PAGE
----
2017 Inception Award | Balneum

 

Subterranean Bathhouse

In 1967 Michael Foucault contested the traditional notion of linear time for a social normative model, arguing the existence of space as a complex mix of the virtual and the real. He defines these spaces as counter-spaces, or ‘Heterotopias’. The design of Balneum interrogates the physical area of Paddington Reservoir to create a new series of counter spaces. Drawing upon the rich historical and architectural precedents of Stabian Baths, Pompeii (AD79), the program provides a sequence of spaces that induce various states of consciousness based on the experiential effects of earth and water. The design scheme was heavily informed by research into the physical reaction of the human body to different conditions of water and the effect of these conditions on the mental state of the subject. Throughout the bathing process, inhabitants digress through moments of ‘collision’ where natural and physical elements strike to create ephemeral junctures between the space and bather. The driving vision behind Balneum is presented as an offering for urban dwellers to be softly consumed by the visceral liquidity of the Heterotopian realm – a physical construction for temporal relationships buried beneath the structure of the city.

In 1967 Michael Foucault contested the traditional notion of linear time for a social normative model, arguing the existence of space as a complex mix of the virtual and the real. He defines these spaces as counter-spaces, or ‘Heterotopias’. The design of Balneum interrogates the physical area of Paddington Reservoir to create a new series of counter spaces. Drawing upon the rich historical and architectural precedents of Stabian Baths, Pompeii (AD79), the program provides a sequence of spaces that induce various states of consciousness based on the experiential effects of earth and water. Creating a space of immersion through the act of bathing, this scheme encourages an emotional engagement with the encapsulated volumes.
Working vertically, the circulation descends a series of levels that retreat from the world above to form a bathhouse within the earth below. The spatial sequencing allows for a transition of emotional states, shifting from the feelings of congestion associated with the urban setting, to unravelling the mind as it is enveloped by the subterranean beneath. Inhabitants are guided through a considered pre-bathing ritual adopted from the ancient Roman and Greek baths. Ceremonial practices that were traditionally employed to temporarily remove social standing and hierarchy during the process of communal bathing. The procession begins at the main entrance point, where visitors descend beneath the ground to a depository where belongings are stored, and bath wares are administered. Once underground and within the confines of the building, guests cleanse in preparation for the principle bathing ritual that occurs within a range of tepid, hot and cold baths.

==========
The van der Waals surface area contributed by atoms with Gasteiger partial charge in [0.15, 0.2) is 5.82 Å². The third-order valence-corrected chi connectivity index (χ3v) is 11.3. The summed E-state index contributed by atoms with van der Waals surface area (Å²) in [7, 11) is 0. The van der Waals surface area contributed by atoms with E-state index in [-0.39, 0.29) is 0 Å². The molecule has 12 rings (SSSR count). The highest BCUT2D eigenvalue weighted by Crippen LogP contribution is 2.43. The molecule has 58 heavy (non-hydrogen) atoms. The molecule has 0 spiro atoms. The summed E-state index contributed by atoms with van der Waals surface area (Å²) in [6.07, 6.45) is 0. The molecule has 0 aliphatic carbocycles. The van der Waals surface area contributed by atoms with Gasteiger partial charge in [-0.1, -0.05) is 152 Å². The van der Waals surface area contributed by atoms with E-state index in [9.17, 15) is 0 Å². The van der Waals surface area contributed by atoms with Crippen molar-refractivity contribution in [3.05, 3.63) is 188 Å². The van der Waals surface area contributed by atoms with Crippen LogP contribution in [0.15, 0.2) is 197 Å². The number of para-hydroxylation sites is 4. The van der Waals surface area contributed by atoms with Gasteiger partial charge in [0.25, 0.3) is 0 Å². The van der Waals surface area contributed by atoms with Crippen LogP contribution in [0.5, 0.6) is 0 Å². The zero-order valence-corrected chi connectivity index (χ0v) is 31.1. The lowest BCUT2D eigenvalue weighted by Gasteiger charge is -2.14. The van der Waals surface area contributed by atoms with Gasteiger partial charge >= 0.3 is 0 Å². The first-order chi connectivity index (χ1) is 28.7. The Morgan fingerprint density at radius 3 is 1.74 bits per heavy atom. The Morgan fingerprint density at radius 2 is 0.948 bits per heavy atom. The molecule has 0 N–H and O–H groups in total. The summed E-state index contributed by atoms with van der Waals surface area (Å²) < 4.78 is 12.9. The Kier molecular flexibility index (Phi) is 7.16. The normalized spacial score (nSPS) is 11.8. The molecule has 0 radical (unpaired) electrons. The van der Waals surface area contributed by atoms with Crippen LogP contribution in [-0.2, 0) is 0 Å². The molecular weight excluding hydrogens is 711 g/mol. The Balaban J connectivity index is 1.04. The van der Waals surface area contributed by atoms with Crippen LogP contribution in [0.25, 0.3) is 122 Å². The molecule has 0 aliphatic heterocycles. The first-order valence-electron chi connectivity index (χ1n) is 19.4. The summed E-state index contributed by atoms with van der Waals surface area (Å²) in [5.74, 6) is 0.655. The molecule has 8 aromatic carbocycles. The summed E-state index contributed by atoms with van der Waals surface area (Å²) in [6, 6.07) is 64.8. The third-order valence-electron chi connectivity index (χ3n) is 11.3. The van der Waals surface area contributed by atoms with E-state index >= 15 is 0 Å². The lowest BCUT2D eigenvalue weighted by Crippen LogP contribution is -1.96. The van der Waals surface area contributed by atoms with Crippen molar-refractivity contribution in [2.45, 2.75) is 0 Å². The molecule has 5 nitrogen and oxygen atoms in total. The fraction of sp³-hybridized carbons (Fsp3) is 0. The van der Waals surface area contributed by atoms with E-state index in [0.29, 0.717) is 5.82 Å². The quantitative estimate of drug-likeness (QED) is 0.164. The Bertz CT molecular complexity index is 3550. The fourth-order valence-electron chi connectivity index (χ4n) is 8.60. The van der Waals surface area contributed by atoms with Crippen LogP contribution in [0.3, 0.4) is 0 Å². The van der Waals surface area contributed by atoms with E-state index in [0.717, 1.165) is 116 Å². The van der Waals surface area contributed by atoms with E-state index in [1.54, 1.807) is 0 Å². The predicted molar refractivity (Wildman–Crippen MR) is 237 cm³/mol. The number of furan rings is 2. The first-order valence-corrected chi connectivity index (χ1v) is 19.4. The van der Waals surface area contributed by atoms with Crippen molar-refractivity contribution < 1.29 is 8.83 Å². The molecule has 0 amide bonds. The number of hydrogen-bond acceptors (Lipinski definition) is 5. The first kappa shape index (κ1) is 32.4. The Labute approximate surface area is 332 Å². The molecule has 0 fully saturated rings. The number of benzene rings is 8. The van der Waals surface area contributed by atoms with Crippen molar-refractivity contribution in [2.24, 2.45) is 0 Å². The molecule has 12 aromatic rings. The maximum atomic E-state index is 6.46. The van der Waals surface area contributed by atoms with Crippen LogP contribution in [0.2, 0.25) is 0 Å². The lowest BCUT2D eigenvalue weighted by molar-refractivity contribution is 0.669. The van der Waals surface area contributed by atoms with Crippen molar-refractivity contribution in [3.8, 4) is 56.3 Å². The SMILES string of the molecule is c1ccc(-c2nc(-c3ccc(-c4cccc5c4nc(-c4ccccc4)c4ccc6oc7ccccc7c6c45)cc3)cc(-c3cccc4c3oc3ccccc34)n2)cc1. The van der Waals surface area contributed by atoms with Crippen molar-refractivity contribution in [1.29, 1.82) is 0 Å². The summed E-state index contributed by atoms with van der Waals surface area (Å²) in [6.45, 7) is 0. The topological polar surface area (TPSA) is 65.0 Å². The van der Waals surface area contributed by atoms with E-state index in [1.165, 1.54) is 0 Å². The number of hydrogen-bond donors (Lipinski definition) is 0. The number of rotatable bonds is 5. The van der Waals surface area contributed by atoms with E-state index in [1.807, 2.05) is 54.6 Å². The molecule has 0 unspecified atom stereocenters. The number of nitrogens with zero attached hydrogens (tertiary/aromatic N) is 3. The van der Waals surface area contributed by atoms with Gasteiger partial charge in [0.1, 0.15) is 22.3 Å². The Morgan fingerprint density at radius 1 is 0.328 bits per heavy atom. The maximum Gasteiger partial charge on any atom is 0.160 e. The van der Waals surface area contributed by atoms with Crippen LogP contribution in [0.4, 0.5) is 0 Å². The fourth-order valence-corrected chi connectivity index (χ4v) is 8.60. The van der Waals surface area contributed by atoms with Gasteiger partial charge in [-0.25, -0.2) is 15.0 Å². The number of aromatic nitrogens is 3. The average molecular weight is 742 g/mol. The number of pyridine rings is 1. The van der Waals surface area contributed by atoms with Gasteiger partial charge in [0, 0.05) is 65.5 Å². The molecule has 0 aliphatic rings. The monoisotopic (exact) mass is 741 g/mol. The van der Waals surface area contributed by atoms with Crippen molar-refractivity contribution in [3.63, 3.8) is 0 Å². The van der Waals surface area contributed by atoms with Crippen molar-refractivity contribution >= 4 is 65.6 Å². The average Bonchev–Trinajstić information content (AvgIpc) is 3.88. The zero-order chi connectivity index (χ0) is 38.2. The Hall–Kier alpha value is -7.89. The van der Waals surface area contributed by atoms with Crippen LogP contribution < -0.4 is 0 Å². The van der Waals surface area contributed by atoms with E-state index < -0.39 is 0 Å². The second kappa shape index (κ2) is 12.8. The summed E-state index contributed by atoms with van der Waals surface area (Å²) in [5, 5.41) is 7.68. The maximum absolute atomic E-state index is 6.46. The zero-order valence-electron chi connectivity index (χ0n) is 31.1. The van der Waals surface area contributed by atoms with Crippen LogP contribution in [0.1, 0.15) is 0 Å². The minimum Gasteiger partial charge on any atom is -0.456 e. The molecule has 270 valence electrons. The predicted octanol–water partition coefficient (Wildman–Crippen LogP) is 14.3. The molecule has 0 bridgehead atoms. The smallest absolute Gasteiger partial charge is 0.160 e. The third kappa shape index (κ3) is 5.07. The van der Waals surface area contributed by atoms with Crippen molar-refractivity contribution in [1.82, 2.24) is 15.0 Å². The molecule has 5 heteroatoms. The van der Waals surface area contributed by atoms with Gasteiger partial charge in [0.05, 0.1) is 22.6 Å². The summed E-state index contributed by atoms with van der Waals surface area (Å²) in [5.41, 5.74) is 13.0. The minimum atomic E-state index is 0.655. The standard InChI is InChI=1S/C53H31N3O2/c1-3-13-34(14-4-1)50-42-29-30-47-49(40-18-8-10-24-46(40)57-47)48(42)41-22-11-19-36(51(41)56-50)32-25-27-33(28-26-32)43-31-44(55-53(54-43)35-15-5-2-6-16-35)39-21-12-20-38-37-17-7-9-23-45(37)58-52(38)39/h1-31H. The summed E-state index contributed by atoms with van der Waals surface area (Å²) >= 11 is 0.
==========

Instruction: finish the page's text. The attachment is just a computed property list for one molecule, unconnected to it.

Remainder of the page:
The design scheme was heavily informed by research into the physical reaction of the human body to different conditions of water and the effect of these conditions on the mental state of the subject. The gentle undulation of movement and the calm drifting between baths of varying temperatures alters one’s physical response to their surroundings. In the Frigidarium (cold bath) the body experiences a rushing of blood to the surface of the skin, in comparison to the Caldarium (hot bath) where muscles relax and soften.
The spaces of the bathhouse are furnished with architectonic forms aimed to accentuate the connection between the interior and the inhabitant. Monolithic planes of stone stand true, and the walls, arches and pillars provide architectural posturing of tension, flexibility and stability. Supporting weight, separating space and cradling aqueous divides, the bathhouse is seemingly carved from the earth itself and is juxtaposed with the malleability of water, of fabric and of flesh. As the transition of experiences unfolds, the mind begins to drift and enter into a heterotopic realm of being.
Intending to challenge perceptions of sight, viewers above are afforded mysterious glances into the subterranean while remaining separate entities; voyeurs, catching but a moment of the ceremonious cleansing beneath. Throughout the bathing process, inhabitants digress through moments of ‘collision’ where natural and physical elements strike to create ephemeral junctures between the space and bather. The driving vision behind Balneum is presented as an offering and a chance for urban dwellers to be softly consumed by the visceral liquidity of the Heterotopian realm – a physical construction for temporal relationships buried beneath the structure of the city.